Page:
Traditional Style project

Traditional Style Science Fair Experiment 

Below is a suggested format for a Traditional Style Science Fair experiment.  A complete project should have the following components:
  • Title / Question 
    • What are you trying to find out?
  • Hypothesis 
    • What do you expect to happen?
  • Materials 
    • What did you use? 
    • How many? 
    • How much?
  • Controls 
    • What are all the things you keeping the same or are being very careful not to change?
  • Variable(s)  
    • What is the ONE thing you are testing?*recommended, but not required - 5th grade SHOULD have the two in blue: controls and variables.
  • Procedure 
    • What are all the steps - IN ORDER - of how you put together your experiment?
  • Results Show at least one - or more - of:
    • data table
    • charts
    • graphs
    • photos you took
    • sketches you made. 
  • Analysis and Conclusion 
    • How did things turn out?  
    • Why do you think it worked that way?  
    • Was your hypothesis right? 
    • What else did you learn?
  • Help and Research
    • What help did you get in doing your project?  
    • Where did you find background information?
  • Lab Notebook 
    • This goes on the table in front - it can be a little "dollar store" notebook, notes you kept on your computer and printed, binder paper stapled together... just show your collection of: ideas, brainstorming, planning, research, observations, plans for your display board, etc.  THIS IS YOUR ROUGH DRAFT AND RECORD OF EVERYTHING.
  • ...and remember to put your name on all your hard work!!!!
Here's a SAMPLE lab of this format:

QUESTION:  Does Time in Space Affect The
Germination of Tomato Seeds?

The purpose of this experiment is to compare how many seeds sprout, or germinate, from two
groups. The groups are a set that went to the International Space Station and another set that
have only been on Earth.

We think that tomato seeds that have been in space for a while will not
germinate at the same time or the same rate as ones that have only been on
Earth.  We don’t get to know which set is which until we turn in our data to


  • 1 set of tomato seeds that have only been on Earth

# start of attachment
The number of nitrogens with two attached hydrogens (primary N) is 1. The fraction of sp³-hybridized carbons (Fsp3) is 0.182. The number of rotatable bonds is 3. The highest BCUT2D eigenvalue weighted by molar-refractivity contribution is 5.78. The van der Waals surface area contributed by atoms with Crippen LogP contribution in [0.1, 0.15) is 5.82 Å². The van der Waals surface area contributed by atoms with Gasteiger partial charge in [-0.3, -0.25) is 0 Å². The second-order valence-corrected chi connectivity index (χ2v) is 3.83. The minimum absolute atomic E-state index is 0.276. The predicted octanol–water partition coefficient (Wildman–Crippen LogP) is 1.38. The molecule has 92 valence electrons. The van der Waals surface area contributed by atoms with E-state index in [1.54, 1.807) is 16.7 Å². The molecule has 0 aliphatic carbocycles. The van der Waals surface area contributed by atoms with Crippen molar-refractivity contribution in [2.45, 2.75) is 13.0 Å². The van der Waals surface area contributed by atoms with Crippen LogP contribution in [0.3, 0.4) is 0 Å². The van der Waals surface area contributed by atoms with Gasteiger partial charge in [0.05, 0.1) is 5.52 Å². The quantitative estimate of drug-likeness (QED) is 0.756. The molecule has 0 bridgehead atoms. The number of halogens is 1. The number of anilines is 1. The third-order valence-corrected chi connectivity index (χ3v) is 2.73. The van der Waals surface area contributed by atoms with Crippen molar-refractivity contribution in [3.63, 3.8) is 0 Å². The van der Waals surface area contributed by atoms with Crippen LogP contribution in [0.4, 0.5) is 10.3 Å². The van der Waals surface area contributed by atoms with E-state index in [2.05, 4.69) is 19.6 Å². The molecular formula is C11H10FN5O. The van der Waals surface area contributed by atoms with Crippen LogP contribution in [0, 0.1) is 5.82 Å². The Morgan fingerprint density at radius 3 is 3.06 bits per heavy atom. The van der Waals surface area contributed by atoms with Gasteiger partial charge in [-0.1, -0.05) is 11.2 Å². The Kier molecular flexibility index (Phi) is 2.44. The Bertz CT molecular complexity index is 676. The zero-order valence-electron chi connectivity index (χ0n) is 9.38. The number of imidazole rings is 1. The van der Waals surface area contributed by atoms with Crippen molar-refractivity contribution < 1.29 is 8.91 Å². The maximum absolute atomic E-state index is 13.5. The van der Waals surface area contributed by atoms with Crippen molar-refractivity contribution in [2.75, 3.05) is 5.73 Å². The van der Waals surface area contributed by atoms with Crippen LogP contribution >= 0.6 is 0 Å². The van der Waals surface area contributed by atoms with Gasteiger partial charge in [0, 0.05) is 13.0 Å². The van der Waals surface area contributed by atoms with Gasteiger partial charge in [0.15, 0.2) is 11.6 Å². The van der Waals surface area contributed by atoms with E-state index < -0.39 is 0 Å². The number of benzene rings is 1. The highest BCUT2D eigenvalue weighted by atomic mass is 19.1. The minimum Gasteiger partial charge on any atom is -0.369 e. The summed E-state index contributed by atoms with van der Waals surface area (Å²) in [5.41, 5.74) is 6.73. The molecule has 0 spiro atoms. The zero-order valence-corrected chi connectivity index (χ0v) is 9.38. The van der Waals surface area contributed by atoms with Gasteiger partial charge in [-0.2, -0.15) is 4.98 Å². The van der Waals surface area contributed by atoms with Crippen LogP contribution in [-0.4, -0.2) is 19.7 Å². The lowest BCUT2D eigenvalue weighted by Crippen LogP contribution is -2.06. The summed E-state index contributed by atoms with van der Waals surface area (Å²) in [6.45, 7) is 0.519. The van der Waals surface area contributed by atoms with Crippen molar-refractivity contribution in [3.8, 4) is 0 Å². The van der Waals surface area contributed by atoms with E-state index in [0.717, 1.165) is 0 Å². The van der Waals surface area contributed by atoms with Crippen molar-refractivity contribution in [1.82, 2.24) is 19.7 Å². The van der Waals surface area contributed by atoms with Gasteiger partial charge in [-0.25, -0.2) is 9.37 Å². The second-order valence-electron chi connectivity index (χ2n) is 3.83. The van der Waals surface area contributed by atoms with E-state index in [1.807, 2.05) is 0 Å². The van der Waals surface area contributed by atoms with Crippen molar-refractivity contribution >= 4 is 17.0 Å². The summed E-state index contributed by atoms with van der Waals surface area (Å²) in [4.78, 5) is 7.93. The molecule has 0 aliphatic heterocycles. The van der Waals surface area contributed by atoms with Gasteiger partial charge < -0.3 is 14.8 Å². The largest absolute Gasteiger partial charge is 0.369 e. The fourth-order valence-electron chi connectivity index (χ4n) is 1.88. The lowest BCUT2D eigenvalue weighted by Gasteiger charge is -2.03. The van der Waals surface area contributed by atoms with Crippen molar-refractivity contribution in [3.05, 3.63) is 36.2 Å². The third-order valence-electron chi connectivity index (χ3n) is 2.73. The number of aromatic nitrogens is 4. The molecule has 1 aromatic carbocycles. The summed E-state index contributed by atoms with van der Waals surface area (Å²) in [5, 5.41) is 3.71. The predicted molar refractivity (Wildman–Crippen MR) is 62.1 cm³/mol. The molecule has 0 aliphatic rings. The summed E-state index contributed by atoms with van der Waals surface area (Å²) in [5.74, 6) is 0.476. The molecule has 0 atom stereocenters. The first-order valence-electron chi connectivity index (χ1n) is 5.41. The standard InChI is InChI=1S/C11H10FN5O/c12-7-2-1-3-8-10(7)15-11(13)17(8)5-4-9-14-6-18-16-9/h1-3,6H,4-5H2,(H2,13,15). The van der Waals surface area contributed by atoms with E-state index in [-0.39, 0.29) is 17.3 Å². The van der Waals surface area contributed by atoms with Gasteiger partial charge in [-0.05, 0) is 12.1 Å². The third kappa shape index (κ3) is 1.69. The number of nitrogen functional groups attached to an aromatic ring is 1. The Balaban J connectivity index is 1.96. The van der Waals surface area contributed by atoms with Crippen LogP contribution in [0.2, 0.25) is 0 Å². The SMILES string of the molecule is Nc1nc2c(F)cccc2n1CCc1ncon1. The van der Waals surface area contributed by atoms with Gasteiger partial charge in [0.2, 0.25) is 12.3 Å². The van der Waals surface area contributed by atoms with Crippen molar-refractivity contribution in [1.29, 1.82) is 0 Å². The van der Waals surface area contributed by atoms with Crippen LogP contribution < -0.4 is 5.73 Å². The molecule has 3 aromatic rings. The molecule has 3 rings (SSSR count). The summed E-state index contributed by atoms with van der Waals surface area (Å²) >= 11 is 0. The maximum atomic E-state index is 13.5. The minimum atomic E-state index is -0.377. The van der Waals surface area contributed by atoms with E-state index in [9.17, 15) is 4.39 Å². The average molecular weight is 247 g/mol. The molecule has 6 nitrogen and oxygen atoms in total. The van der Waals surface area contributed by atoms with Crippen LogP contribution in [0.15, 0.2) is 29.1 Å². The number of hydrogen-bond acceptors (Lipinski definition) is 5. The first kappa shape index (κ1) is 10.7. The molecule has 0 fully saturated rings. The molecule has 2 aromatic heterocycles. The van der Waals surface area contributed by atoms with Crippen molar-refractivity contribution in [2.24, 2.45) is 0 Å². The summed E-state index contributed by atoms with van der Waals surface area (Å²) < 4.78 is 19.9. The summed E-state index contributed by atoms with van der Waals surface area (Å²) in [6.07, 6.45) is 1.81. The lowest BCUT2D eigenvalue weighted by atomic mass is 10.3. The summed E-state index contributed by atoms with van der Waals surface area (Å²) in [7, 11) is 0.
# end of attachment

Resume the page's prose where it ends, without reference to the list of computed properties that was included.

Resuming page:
• 1 set of tomato seeds that have spent time on the International Space Station
  • Equal numbers of peat pots
  • Equal numbers of plastic cups
  • Potting soil to fill each peat pot
  • Water
  • light
We are controlling things that we do not want to affect the experiment, so both
sets of containers get the same amounts of water, dirt, the same temperature in
the room, and the same amount of light from the overhead light. Both get the
same kinds of everything.  Each pot gets 5 of the same kind of tomato seed.
Each pot gets a stick saying which set of seeds they came from.

Our independent variable is whether the seeds are the ones from the ISS or
the ones from Earth.  We can compare the two sets of containers to see which
germinates sooner, or if they germinate at the same time, and if the same
amount of each germinate.

Our dependent variables  are how many seeds germinate in each set and
when the seeds come up.

  These are the steps for what we did:

  1. Fill all the peat pots plastic with the same amounts of dirt. 
  2. Put each peat pot in a plastic cup to catch the extra water.  
  3. Put the same amount of water in each so the soil is moist.
  4. Add 5 tomato seeds to each pot and mark which set they are with a stick.
  5. Put all pots under the same lighting.
  6. Observe daily for several weeks. Record each day how many seeds germinate into seedlings each day.

This is our record of what we discovered and measured.  

(Cut out and attach your data table.  Also make a small sketch. You can use:
)  photos                 sketches graph                    chart measurements )

We found out that there is a difference between the two sets of seeds.  There
are more K seeds that sprouted than J seeds. That means that the seeds that
went to space and spent time on the International Space Station were definitely
affected by being in space.  We just don’t know yet if they grew better or worse
than the Earth seeds, but there is definitely a difference.

Two things may have affected the seeds:
  1. Being exposed to the radiation of space.  Our atmosphere protects us from a lot of space radiation.  Being on the International Space Station is like getting 20 X-rays a day.
  2. Being in micro-gravity. On the International Space Station, you don’t feel Earth’s gravity because you are actually falling around the Earth, so it seems like there is no gravity.  We don’t know if the seeds noticed this, since they didn’t try to grow in space.

Our hypothesis was correct.  Being exposed to micro-gravity and the extra
radiation outside of Earth’s atmosphere caused those tomato seeds to
germinate at different times and in different amounts from those on Earth.

We also learned that tomato seeds are very tiny.  We learned that tomatoes
are actually fruit!

(Here you can put things like:
My hypothesis was:    (choose one)
different than the way the experiment turned out               
right but I also found out __________________________________________________)


(Here you want to list your research sources, who helped you, etc.)

Project by:  
Glenshire Science Lab - 1st and 2nd grades primarily
     3rd - 5th grades by observation

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